How content marketing can be integral to customer insightby
Whether we work in marketing, sales or customer experience management, each us of us knows the importance of having the most accurate customer insight so that we can deliver relevant messages and experiences to achieve our business goals.
Historically, we’ve relied on all sorts of sources for accurate customer insight.
At first, we made do with demographic data, thinking that knowing a person’s age, postcode, gender and income would be the best proxy for understanding what makes them tick.
Yet whilst Prince Charles and Ozzy Osbourne are both male, married, 65, with an annual income over £1.5 million and a residence in Buckinghamshire, it goes without saying that there are worlds between their lives and outlook, and, subsequently, a vast disjunct in how they should be marketed to!
As transactional data has become more readily available, we’ve been able to learn more about our customers based on what they’ve bought. However, a purchase made last week is no reflection of your current context today. In the time that elapsed since your most recent transaction with a brand, you may have become unemployed, a widower or a lottery winner. None of these are revealed by looking at your receipts.
Social media monitoring is currently hugely popular as a means to gain better customer insight. The hope is that by listening to the indiscrete natter of our customers online, we can begin to really understand what motivates them, what their needs are and - ideally - what they are in the market for to buy next.
Yet social media monitoring isn’t without its problems. Whilst, in theory, social media provides a canvas for our customers to reveal more about themselves, experience tells us that we project a ‘curated self’ on social networks - an idealised version of ourselves; more popular and more successful than we really are.
So, if purchase history, social media monitoring and demographic data only present us with partial insights into our customers, where can we go to get even more accurate customer intelligence?
What you read online reveals who you really are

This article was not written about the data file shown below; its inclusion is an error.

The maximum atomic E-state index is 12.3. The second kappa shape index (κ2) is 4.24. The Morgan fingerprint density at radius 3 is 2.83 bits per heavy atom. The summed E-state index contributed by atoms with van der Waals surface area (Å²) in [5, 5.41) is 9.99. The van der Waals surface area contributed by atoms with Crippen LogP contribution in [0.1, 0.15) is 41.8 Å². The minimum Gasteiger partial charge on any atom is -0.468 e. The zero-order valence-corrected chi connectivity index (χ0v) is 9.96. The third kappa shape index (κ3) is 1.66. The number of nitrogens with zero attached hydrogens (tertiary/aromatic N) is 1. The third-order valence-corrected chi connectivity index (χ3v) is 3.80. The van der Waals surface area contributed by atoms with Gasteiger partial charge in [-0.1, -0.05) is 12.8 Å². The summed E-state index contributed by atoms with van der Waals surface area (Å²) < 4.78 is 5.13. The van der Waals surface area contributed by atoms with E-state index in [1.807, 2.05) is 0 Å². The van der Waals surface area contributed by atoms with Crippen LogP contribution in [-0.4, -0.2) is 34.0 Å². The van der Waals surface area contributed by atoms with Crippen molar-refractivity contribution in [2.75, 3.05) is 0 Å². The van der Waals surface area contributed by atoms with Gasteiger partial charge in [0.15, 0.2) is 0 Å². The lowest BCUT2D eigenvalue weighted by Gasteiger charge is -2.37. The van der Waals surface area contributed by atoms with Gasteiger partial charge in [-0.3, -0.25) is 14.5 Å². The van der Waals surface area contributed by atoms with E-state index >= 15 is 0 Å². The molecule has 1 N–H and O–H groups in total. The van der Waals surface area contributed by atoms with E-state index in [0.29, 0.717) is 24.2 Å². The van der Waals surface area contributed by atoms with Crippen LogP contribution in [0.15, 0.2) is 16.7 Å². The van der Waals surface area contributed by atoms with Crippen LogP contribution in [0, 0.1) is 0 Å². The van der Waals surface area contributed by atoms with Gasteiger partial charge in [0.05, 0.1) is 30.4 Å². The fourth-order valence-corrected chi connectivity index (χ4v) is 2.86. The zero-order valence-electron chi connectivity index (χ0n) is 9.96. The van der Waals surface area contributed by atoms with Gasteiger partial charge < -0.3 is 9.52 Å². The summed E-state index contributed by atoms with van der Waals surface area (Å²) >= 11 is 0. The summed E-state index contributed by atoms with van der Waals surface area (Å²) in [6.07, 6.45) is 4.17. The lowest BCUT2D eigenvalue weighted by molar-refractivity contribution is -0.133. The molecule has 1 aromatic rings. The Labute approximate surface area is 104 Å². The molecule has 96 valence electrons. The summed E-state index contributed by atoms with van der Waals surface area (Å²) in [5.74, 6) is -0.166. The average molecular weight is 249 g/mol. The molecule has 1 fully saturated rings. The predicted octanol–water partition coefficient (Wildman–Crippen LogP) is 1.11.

Author Walter Mosley once said, "A man's bookcase will tell you everything you'll ever need to know about him", and it with this in mind that brands are starting to see the value of understanding what customers are reading and engaging with online.
If brands were to track the content that their customers are reading and also understand the topics of interested contained within each piece of content, they’d be able to get a much more accurate understanding of their customers.
Think about it: whilst you may not be so vocal on Twitter about having recently contracted headlice, the content you’ve read most recently (“Ten natural remedies to cure headlice”) is highly indicative of your current context, what is concerning you right now and – most importantly for brands – what you’re likely to buy in the near future.
Through a particular type of technology known as 'content analytics' this kind of insight is rapidly becoming a reality for brands that are desperate to gain as much useful and relevant customer insight as possible.
Content analytics technology analyses pieces of text and makes it understandable and readable for computers. It allows computers to understand the topics, people, places, companies and concepts in the content, sentiment towards aspects of the content, and the language of that content. This in turn means, computers can track an individual's interaction with a piece of content and collect and draw trends about that individual's tastes and interests.
Thus, if you were reading articles in MyCustomer, content analytics would reveal if you were more interested in articles which mentioned "Forrester", "Gartner" and "Altimeter", rather than articles which mentioned "Adobe", "IBM" and "Microsoft".
This is of real value for brands (and publishers!) that are increasingly using content as a means to engage prospective customers around their interests. Content analytics provides a way to make brand's content integral for customer insight.
Understanding what topics are of interest to readers can impact editorial strategy, sponsorship strategy, product development, PR response and operational efficiencies.
Imagine how useful it would be for a consumer goods brand if they knew you were preparing for an upcoming wedding or were a vegan, based on the lifestyle columns you were reading.
Or, how an automotive brand could start to relevantly communicate with you if it knew you'd started reading blogs about the best cross-country routes across America.
Or, in preparation for your first gap year holiday, a travel brand could know where you were planning on going just because you regularly consume ‘Teach yourself Japanese’ content.
All of these opportunities for brands and publishers emerge when they are able to understand their customers’ interests based on the content they’re consuming.
Far from being merely a vehicle for customer engagement, content marketing is also one of the better means for accurate and up-to-date customer insight, too.
Andrew Davies is COO & co-founder of idio.